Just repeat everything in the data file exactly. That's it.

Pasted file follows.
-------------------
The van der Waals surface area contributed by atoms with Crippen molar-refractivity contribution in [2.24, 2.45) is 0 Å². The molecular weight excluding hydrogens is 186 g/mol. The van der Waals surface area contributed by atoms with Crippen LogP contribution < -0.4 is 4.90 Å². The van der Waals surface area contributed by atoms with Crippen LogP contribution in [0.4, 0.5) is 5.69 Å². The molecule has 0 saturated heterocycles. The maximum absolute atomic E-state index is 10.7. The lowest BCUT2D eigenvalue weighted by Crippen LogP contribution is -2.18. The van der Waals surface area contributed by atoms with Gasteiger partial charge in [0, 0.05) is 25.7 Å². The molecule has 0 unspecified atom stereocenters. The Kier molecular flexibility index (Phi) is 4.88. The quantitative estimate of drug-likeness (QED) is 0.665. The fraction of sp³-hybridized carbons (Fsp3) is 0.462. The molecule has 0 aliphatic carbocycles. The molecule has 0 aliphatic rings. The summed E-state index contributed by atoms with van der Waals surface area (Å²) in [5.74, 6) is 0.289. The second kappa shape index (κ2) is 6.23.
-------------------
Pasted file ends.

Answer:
The van der Waals surface area contributed by atoms with Crippen molar-refractivity contribution in [2.24, 2.45) is 0 Å². The molecular weight excluding hydrogens is 186 g/mol. The van der Waals surface area contributed by atoms with Crippen LogP contribution < -0.4 is 4.90 Å². The van der Waals surface area contributed by atoms with Crippen LogP contribution in [0.4, 0.5) is 5.69 Å². The molecule has 0 saturated heterocycles. The maximum absolute atomic E-state index is 10.7. The lowest BCUT2D eigenvalue weighted by Crippen LogP contribution is -2.18. The van der Waals surface area contributed by atoms with Gasteiger partial charge in [0, 0.05) is 25.7 Å². The molecule has 0 unspecified atom stereocenters. The Kier molecular flexibility index (Phi) is 4.88. The quantitative estimate of drug-likeness (QED) is 0.665. The fraction of sp³-hybridized carbons (Fsp3) is 0.462. The molecule has 0 aliphatic carbocycles. The molecule has 0 aliphatic rings. The summed E-state index contributed by atoms with van der Waals surface area (Å²) in [5.74, 6) is 0.289. The second kappa shape index (κ2) is 6.23.